The planet is slightly more massive than Earth, so it is probably a rocky world with a solid surface.
Dr Bonfils added: "New facilities at ESO will first play a critical role in building the census of Earth-mass planets amenable to characterisation".
The closest one, known as Proxima b, may be less hospitable for life.
"This discovery is based on more than a decade of HARPS intensive monitoring together with state-of-the-art. data-analysis techniques", co-author Nicola Astudillo-Defru said in a statement. "Only HARPS has demonstrated such a precision, and it remains the best planet hunter of its kind, 15 years after it began operations". It shows that Ross 128 b is more massive than the Earth, with at least 1.35 times our planet's bulk. The European Southern Observatory announced the planet's discovery on Wednesday, saying it would further investigate the world, looking for signs of biological activity and life-supporting conditions, using its Extremely Large Telescope in Chile.
"Usually stars that rotate fast are active; stars that rotate slowly - particularly, slower than 100 days - tend to be very quiet, so no flares, weak winds", Xavier Bonfils, an astronomer at the Institut de Planétologie et d'Astrophysique de Grenoble and lead author of the paper to appear in the journal Astronomy & Astrophysics, told CBC News.
There's still uncertainty about whether Ross 128 b is within the habitable zone, but scientists say that with temperatures of between -60 and +20°C, it can be considered temperate.More news: Google doodle celebrates Cornelia Sorabji, India's pioneer woman lawyer
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The newfound world, dubbed Ross 128 b, is the closest temperate planet known to orbit a "quiet star" - one that isn't prone to devastating and potentially life-obliterating bursts of radiation.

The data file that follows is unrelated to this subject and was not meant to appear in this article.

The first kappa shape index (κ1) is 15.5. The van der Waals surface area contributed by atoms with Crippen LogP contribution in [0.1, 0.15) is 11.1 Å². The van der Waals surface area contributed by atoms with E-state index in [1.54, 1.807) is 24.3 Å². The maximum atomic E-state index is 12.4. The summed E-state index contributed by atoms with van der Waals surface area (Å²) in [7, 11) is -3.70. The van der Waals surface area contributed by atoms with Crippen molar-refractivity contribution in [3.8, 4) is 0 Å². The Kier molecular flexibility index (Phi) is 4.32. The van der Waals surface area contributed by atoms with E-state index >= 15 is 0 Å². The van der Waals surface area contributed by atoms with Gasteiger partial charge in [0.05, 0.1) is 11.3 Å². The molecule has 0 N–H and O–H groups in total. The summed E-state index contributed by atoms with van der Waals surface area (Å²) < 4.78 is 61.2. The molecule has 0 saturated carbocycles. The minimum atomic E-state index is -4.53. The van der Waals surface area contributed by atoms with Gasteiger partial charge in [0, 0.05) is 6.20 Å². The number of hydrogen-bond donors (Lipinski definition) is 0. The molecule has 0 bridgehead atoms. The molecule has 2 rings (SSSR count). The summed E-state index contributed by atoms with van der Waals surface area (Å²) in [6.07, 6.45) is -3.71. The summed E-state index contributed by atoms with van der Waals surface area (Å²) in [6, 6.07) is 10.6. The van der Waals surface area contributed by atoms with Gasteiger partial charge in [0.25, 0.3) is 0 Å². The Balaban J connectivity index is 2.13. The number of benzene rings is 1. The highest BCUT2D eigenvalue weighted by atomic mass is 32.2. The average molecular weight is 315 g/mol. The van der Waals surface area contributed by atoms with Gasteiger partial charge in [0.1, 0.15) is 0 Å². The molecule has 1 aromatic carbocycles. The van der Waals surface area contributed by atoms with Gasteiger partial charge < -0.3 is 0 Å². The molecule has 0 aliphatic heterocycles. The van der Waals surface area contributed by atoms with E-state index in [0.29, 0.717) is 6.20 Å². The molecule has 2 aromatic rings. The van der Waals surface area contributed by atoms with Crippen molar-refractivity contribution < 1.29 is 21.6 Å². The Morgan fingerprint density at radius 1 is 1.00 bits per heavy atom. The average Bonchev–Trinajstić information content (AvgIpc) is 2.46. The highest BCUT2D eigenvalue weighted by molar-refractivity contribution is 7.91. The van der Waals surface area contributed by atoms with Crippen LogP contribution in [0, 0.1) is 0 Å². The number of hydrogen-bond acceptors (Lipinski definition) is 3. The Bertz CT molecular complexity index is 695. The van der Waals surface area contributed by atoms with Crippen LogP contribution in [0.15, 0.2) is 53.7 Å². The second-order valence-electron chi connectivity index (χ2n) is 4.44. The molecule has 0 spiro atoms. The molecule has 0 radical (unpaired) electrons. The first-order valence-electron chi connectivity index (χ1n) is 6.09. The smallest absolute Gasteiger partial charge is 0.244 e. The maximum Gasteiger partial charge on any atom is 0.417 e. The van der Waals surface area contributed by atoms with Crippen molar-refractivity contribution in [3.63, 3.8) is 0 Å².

The scientists involved in the discovery consider Ross 128b to be likely to hold life with liquid water expected to be on its surface.
"HARPS is a spectrograph specially created to measure the radial velocity of the stars", Nicola Astudillo-Defru, an astronomer with the Geneva Observatory in Switzerland and a member of the team that made the discovery, told Popular Mechanics in an e-mail. However, in "only" 79, 000 years, this will all change as Ross 128 is moving towards us.
Red dwarf stars are some of the coolest, faintest and more common stars in the universe which makes them prime candidates for finding planets which could potentially support life.
Proxima b is now the closest exoplanet to our solar system ever discovered, at a distance of 4.2 light-years. Ross 128 b will by then take the crown from Proxima b and become the closest exoplanet to Earth! After capturing the star at more than 150 points in time, they determined that they had enough evidence to confirm the presence of a planet. "For now, we will continue to monitor the star to search for evidence of additional companions".
Ross 128 is more like a 30-something with a good job, a membership in a yoga studio, and an extensive collection of James Taylor albums. The scientists still have to constrain where that habitable zone lies to figure out if Ross 128 b rests inside it.